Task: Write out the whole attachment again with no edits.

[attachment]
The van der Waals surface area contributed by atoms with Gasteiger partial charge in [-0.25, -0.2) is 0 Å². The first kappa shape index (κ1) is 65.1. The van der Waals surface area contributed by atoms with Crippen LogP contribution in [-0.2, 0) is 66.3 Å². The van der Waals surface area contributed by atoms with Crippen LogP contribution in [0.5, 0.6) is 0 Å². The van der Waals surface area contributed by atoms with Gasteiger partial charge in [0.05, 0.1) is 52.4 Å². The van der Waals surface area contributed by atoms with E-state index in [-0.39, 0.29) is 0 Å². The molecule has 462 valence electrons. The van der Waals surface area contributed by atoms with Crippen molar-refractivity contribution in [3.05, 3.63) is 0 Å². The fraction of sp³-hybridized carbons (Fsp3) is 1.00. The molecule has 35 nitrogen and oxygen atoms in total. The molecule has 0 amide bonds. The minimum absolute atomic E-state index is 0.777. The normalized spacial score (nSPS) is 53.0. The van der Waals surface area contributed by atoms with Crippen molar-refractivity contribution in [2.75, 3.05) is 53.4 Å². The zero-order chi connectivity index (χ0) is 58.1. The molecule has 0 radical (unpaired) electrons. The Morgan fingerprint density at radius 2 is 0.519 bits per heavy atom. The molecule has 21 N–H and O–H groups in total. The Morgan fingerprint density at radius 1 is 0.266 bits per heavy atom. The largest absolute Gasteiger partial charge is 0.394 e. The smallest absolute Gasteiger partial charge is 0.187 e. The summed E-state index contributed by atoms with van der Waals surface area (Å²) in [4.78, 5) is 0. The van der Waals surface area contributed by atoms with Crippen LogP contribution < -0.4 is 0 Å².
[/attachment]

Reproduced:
The van der Waals surface area contributed by atoms with Gasteiger partial charge in [-0.25, -0.2) is 0 Å². The first kappa shape index (κ1) is 65.1. The van der Waals surface area contributed by atoms with Crippen LogP contribution in [-0.2, 0) is 66.3 Å². The van der Waals surface area contributed by atoms with Crippen LogP contribution in [0.5, 0.6) is 0 Å². The van der Waals surface area contributed by atoms with Gasteiger partial charge in [0.05, 0.1) is 52.4 Å². The van der Waals surface area contributed by atoms with E-state index in [-0.39, 0.29) is 0 Å². The molecule has 462 valence electrons. The van der Waals surface area contributed by atoms with Crippen molar-refractivity contribution in [3.05, 3.63) is 0 Å². The fraction of sp³-hybridized carbons (Fsp3) is 1.00. The molecule has 35 nitrogen and oxygen atoms in total. The molecule has 0 amide bonds. The minimum absolute atomic E-state index is 0.777. The normalized spacial score (nSPS) is 53.0. The van der Waals surface area contributed by atoms with Crippen molar-refractivity contribution in [2.75, 3.05) is 53.4 Å². The zero-order chi connectivity index (χ0) is 58.1. The molecule has 0 radical (unpaired) electrons. The Morgan fingerprint density at radius 2 is 0.519 bits per heavy atom. The molecule has 21 N–H and O–H groups in total. The Morgan fingerprint density at radius 1 is 0.266 bits per heavy atom. The largest absolute Gasteiger partial charge is 0.394 e. The smallest absolute Gasteiger partial charge is 0.187 e. The summed E-state index contributed by atoms with van der Waals surface area (Å²) in [4.78, 5) is 0. The van der Waals surface area contributed by atoms with Crippen LogP contribution < -0.4 is 0 Å².